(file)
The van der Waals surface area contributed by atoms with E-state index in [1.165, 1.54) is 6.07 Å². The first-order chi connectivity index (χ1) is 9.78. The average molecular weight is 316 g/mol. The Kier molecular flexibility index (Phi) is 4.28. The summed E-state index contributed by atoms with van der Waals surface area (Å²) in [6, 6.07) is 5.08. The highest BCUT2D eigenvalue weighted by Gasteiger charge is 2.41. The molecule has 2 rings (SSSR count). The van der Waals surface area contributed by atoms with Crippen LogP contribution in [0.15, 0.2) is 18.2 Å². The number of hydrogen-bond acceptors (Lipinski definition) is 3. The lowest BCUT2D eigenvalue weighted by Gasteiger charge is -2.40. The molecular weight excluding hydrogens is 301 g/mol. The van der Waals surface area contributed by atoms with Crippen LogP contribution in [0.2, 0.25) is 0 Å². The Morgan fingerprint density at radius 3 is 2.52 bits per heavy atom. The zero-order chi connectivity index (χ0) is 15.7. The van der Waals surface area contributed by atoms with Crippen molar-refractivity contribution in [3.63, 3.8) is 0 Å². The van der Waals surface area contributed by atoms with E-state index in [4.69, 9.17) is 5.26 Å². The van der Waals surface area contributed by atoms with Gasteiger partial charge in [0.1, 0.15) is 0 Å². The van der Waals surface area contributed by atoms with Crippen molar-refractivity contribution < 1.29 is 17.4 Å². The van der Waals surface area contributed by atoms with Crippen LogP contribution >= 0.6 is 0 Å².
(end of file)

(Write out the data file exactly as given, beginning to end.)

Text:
The van der Waals surface area contributed by atoms with E-state index in [1.165, 1.54) is 6.07 Å². The first-order chi connectivity index (χ1) is 9.78. The average molecular weight is 316 g/mol. The Kier molecular flexibility index (Phi) is 4.28. The summed E-state index contributed by atoms with van der Waals surface area (Å²) in [6, 6.07) is 5.08. The highest BCUT2D eigenvalue weighted by Gasteiger charge is 2.41. The molecule has 2 rings (SSSR count). The van der Waals surface area contributed by atoms with Crippen LogP contribution in [0.15, 0.2) is 18.2 Å². The number of hydrogen-bond acceptors (Lipinski definition) is 3. The lowest BCUT2D eigenvalue weighted by Gasteiger charge is -2.40. The molecular weight excluding hydrogens is 301 g/mol. The van der Waals surface area contributed by atoms with Crippen LogP contribution in [0.2, 0.25) is 0 Å². The Morgan fingerprint density at radius 3 is 2.52 bits per heavy atom. The zero-order chi connectivity index (χ0) is 15.7. The van der Waals surface area contributed by atoms with Crippen molar-refractivity contribution in [3.63, 3.8) is 0 Å². The van der Waals surface area contributed by atoms with E-state index in [4.69, 9.17) is 5.26 Å². The van der Waals surface area contributed by atoms with Gasteiger partial charge in [0.1, 0.15) is 0 Å². The van der Waals surface area contributed by atoms with Crippen molar-refractivity contribution < 1.29 is 17.4 Å². The van der Waals surface area contributed by atoms with Crippen LogP contribution >= 0.6 is 0 Å².